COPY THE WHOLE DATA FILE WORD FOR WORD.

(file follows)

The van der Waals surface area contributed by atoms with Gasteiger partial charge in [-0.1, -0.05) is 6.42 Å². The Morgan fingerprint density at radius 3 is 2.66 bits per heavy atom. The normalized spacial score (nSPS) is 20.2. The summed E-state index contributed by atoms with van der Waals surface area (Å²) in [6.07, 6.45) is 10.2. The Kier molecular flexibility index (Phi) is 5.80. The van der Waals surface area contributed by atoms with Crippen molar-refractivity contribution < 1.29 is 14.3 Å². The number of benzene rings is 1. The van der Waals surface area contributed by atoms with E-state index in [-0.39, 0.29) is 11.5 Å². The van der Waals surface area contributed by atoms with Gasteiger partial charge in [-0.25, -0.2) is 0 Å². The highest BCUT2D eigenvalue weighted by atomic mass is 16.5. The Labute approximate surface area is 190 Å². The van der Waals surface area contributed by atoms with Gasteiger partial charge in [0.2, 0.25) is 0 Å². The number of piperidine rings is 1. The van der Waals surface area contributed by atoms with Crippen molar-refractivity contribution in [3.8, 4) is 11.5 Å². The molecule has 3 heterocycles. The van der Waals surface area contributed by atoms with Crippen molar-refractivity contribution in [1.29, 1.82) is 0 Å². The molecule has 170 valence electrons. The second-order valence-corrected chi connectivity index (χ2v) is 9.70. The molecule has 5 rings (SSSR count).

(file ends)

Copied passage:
The van der Waals surface area contributed by atoms with Gasteiger partial charge in [-0.1, -0.05) is 6.42 Å². The Morgan fingerprint density at radius 3 is 2.66 bits per heavy atom. The normalized spacial score (nSPS) is 20.2. The summed E-state index contributed by atoms with van der Waals surface area (Å²) in [6.07, 6.45) is 10.2. The Kier molecular flexibility index (Phi) is 5.80. The van der Waals surface area contributed by atoms with Crippen molar-refractivity contribution < 1.29 is 14.3 Å². The number of benzene rings is 1. The van der Waals surface area contributed by atoms with E-state index in [-0.39, 0.29) is 11.5 Å². The van der Waals surface area contributed by atoms with Gasteiger partial charge in [-0.25, -0.2) is 0 Å². The highest BCUT2D eigenvalue weighted by atomic mass is 16.5. The Labute approximate surface area is 190 Å². The van der Waals surface area contributed by atoms with Gasteiger partial charge in [0.2, 0.25) is 0 Å². The number of piperidine rings is 1. The van der Waals surface area contributed by atoms with Crippen molar-refractivity contribution in [3.8, 4) is 11.5 Å². The molecule has 3 heterocycles. The van der Waals surface area contributed by atoms with Crippen molar-refractivity contribution in [1.29, 1.82) is 0 Å². The molecule has 170 valence electrons. The second-order valence-corrected chi connectivity index (χ2v) is 9.70. The molecule has 5 rings (SSSR count).